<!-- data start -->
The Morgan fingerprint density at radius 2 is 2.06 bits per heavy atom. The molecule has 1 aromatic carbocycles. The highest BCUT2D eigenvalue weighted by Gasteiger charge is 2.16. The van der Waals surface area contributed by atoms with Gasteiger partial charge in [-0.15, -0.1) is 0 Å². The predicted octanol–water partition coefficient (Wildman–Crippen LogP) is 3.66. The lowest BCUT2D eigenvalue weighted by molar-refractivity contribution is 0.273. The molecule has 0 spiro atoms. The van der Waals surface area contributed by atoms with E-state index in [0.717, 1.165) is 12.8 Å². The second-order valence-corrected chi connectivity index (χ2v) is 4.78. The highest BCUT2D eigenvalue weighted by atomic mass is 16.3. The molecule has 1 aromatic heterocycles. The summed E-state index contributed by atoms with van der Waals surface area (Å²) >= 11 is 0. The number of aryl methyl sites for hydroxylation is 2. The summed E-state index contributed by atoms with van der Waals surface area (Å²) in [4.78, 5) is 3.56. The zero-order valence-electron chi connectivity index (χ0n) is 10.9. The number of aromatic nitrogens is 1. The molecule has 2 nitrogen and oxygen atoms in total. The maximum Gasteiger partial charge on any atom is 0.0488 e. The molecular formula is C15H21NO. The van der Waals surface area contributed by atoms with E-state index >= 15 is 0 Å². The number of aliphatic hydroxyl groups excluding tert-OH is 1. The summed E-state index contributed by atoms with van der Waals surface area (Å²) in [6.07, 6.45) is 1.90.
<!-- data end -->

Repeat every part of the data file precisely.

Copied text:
The Morgan fingerprint density at radius 2 is 2.06 bits per heavy atom. The molecule has 1 aromatic carbocycles. The highest BCUT2D eigenvalue weighted by Gasteiger charge is 2.16. The van der Waals surface area contributed by atoms with Gasteiger partial charge in [-0.15, -0.1) is 0 Å². The predicted octanol–water partition coefficient (Wildman–Crippen LogP) is 3.66. The lowest BCUT2D eigenvalue weighted by molar-refractivity contribution is 0.273. The molecule has 0 spiro atoms. The van der Waals surface area contributed by atoms with E-state index in [0.717, 1.165) is 12.8 Å². The second-order valence-corrected chi connectivity index (χ2v) is 4.78. The highest BCUT2D eigenvalue weighted by atomic mass is 16.3. The molecule has 1 aromatic heterocycles. The summed E-state index contributed by atoms with van der Waals surface area (Å²) >= 11 is 0. The number of aryl methyl sites for hydroxylation is 2. The summed E-state index contributed by atoms with van der Waals surface area (Å²) in [4.78, 5) is 3.56. The zero-order valence-electron chi connectivity index (χ0n) is 10.9. The number of aromatic nitrogens is 1. The molecule has 2 nitrogen and oxygen atoms in total. The maximum Gasteiger partial charge on any atom is 0.0488 e. The molecular formula is C15H21NO. The van der Waals surface area contributed by atoms with E-state index >= 15 is 0 Å². The number of aliphatic hydroxyl groups excluding tert-OH is 1. The summed E-state index contributed by atoms with van der Waals surface area (Å²) in [6.07, 6.45) is 1.90.